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Israeli soul: A cornucopia of culinary traditions

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Sabich (Wikimedia Commons photo - switch_1010 )

Shabbat Shalom! Easy, Essential Delicious Israeli Soul, co-authored by celebrity Israeli-American chef, Michael Solomonov and his partner, Steven Cook, is a terrific cookbook that’s relatively new and offers a huge selection of recipes that reflect the various culinary traditions of Israel.

Solomonov was in Toronto last week headlining a culinary gala event for the Jerusalem Foundation of Canada (JFC). The menu was Israeli, based on the popular dishes served at his award-winning restaurant, Zahav, in Philadelphia. Everybody at the event received a signed copy of Israeli Soul.

The book, which was published in the fall of 2018 to mark Israel’s 70th anniversary, is a love-letter to Israel and its cuisine. Israeli Soul is as much a food travel log as it is a cookbook.

Michael Solomonov and Steven Cook (Houghton Mifflin Harcourt photo)

Cook and Solomonov write: “The soul of Israeli cuisine lies in the journey these foods have taken to the ends of the earth and back, to be woven together in an ancient culture that is both nascent and modern…”

“For two millennia Jews have been …embracing the cultures and cuisines of their local hosts and adapting them to their religious and dietary needs.The creation of the State of Israel created a repository for all these traditions… to evolve in strange and wonderful ways.”

The book focuses on Israeli street food. There are even whole chapters devoted to such dishes as falafel, shwarma and sabich.

What is evident is that most of the dishes – except the Ashkenazi ones – are heavily vegetable based.

For instance, there are 24 different salads, as well as 10 eggplant recipes. With so many people going vegan or vegetarian, Israeli Soul offers many options from the cornucopia of Israeli culinary traditions.

 

SABICH

Sabich is an eggplant and egg sandwich traditionally eaten by Iraqi Jews on Shabbat morning. Since cooking is prohibited on Shabbat, there are a number of traditional overnight stews like cholent, the Ashkenazi bean-based stew, and the Sephardic, hamin, a stew containing slow cooked eggs. Hamin is actually the Latin word for oven. Huevos means eggs and haminados is short for huevos haminados or baked eggs.

The Iraqi Jews would fry or bake eggplant ahead of time. On Shabbat morning they would prepare a pita sandwich with the eggplant, a slow-cooked egg from the stew, and add Amba, an Iraqi pickled mango sauce.

BAKED EGGPLANT

1 large eggplant

1tbsp of kosher salt

2 tbsp of canola oil

 

Preheat the oven to 350°F.

Peel the eggplant by stripping it lengthwise with a vegetable peeler. Trim off the ends and slice the eggplant into 12 rounds roughly half an inch thick. Toss them with salt and oil in a large bowl. Place the eggplant in a single layer on a baking sheet and bake for 20 minutes or until tender. Turn the slices and bake a couple of minutes to brown the other side. Let the eggplant cool sightly before assembling.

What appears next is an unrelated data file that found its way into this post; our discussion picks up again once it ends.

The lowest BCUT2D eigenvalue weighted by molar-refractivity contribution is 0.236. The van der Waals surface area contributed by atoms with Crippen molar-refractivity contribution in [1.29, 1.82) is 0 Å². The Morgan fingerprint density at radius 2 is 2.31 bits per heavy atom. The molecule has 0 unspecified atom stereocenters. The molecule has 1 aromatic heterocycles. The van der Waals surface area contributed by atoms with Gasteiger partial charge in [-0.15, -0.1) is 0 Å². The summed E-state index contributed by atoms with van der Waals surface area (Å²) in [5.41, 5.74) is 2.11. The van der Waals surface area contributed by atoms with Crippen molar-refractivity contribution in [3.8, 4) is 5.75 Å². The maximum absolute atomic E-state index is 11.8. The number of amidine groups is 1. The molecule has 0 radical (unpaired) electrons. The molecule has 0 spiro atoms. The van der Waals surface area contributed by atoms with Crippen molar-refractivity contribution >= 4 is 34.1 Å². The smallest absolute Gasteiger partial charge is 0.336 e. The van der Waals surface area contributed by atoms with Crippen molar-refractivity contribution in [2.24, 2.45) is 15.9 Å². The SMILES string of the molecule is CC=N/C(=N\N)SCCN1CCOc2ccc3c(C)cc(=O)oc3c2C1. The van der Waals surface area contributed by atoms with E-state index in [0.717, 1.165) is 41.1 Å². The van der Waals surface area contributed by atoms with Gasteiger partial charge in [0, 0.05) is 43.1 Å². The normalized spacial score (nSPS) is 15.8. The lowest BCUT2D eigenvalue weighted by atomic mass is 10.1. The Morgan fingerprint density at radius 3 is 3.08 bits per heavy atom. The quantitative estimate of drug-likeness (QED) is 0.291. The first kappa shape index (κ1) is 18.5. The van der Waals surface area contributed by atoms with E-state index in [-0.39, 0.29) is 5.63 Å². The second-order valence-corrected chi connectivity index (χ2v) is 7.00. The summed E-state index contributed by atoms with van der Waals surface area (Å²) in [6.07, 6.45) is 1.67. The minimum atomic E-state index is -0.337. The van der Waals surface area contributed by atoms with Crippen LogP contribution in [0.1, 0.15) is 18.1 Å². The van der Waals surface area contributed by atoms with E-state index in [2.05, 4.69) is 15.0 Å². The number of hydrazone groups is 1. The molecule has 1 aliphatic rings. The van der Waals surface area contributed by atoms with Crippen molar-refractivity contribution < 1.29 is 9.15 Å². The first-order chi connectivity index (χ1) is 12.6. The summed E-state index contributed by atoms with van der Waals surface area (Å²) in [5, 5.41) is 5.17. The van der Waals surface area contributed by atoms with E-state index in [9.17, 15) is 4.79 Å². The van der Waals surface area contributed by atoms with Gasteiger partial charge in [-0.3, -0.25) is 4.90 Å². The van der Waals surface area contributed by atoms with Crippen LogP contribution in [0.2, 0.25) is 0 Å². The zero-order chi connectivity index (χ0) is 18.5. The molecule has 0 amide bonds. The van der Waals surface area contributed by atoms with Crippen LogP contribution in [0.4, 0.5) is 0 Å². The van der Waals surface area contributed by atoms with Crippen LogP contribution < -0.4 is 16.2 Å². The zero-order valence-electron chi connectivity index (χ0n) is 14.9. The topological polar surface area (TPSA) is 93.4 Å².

Makes 4 servings

 

HAMINADOS

6 large eggs

2 black tea bags

2 tbsp of Turkish coffee

Peels from 4 onions

2 quarts of water

In this recipe tea and coffee replace the braising liquid of the meat, which was used traditionally in these slow-cooking Sabbath stews.

Preheat the oven to 200°F. Mix all the ingredients with the water in a large ovenproof pot. Cover and bake for at least 8 hours and up to 12 hours.

Remove the pot from the oven. Crack, but do not peel, the eggs. Then return them to the pot with the liquid. Set the pot on the stove top and cook over high heat, uncovered until almost all the liquid has evaporated, about 20 minutes. (Watch closely. The eggs can explode if the pot gets too dry.)

Cool the eggs on a plate. Then cool and slice.

Makes 4 servings

READ: THE SHABBAT TABLE – HAPPY BIRTHDAY, ISRAEL!

 

CLASSIC MANGO AMBA

2 ripe mangoes, peeled, pitted and chopped

1 small onion, finely chopped

1 large clove of garlic, thinly slices

1 tsp kosher salt

2 tsp mustard seeds

11/2 tsp ground turmeric

1 tsp ground cumin

1 tsp crushed Aleppo pepper or black peppercorns

1 tsp ground fenugreek seeds

1 tsp smoked paprika

Kosher salt

Lemon juice

Combine all the ingredients, except the salt and lemon juice, in a medium sauce pan and cook over medium heat, stirring frequently until the mangoes have broken down and the mixture is reduced by half, about 20 minutes.

Let the amba cool, then add salt and a squeeze of lemon juice. Refrigerate in a covered container up to 2 weeks.

 

TO ASSEMBLE THE SABICH

Open a pita wide. Stuff 2 slices of eggplant ** inside. Add a few slices of the haminados (the roasted egg.) Drizzle a tbsp of amba or to taste.

Optional: add chopped tomatoes and cucumber.

 

**Fried or baked eggplant can be used.